Last things first –

            If you use Macrium to create an image (backup) of the drive, you can always revert it to that state it was in when you did the backup… bootloader, partitions, Windows, everything.  That way, if something does happen, you have a way to get back to the way it was before you did anything.  Setting up a dual boot probably won’t go wrong, but it’s good to have recourse in case it does.  You can even use that backup to restore to a new hard drive or SSD if the old one fails, or if you want to upgrade to a bigger one.

            OK – so it seems that my first order of business is to make a good – and lasting – Macrium image of the Win 7 system. I’ll want to be sure that this image is one that I note as my roll-back image in case things go wrong with anything from here on in, correct! I generally only make an image before doing any updates. And just to be sure I have it right – it is “image this disk” – not “clone”? And can that particular image be saved to a thumb drive and be put away for safe keeping so that it is not mixed up with other backups?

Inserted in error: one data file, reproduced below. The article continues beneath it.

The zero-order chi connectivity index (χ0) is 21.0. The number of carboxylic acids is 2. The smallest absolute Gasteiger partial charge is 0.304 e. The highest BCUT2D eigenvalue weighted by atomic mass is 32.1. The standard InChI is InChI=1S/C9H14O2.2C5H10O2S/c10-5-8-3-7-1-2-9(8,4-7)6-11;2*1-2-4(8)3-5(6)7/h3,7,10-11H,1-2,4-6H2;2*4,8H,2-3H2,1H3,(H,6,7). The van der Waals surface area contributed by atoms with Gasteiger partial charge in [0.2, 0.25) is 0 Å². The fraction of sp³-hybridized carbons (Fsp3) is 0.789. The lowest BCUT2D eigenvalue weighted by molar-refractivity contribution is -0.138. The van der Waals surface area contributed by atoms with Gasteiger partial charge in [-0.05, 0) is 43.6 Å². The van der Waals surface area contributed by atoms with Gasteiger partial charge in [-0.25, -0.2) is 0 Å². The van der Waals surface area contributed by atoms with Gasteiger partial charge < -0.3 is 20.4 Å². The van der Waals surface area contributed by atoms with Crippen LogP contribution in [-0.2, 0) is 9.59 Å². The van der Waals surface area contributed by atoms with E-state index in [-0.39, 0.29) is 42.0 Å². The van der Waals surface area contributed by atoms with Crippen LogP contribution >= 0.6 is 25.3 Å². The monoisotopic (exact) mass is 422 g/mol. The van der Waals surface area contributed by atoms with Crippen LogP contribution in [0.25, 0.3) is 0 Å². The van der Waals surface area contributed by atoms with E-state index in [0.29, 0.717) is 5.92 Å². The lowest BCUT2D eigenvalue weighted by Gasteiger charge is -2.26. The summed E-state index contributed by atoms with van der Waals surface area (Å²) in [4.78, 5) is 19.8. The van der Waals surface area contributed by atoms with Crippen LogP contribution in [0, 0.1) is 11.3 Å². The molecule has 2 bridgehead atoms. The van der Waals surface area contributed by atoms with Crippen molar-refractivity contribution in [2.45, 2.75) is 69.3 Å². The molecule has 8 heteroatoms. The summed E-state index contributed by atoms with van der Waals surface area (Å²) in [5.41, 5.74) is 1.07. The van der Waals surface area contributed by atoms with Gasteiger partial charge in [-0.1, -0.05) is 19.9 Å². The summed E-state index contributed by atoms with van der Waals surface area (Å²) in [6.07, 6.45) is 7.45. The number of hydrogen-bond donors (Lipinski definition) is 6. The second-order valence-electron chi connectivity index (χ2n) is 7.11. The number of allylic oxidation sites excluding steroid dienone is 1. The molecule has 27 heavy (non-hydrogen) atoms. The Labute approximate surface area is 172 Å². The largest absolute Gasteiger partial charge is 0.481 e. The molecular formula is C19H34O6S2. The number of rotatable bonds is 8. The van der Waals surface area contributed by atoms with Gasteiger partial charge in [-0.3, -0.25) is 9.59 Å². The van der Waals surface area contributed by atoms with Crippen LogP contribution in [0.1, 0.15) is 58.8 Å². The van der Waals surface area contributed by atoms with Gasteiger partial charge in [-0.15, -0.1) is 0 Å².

I really liked your story in an earlier post about how you used the image to restore your laptop to factory specs even after making many changes. Good lesson – and a somewhat off-topic question. Can Macrium be installed and run from a removable drive so that as you say – the first thing you do is create the image? I did make a full image on the new Win 10 laptop, but it was after I had downloaded Macrium to the hard drive, which involved using the browser. Would be nice if it could be run independently.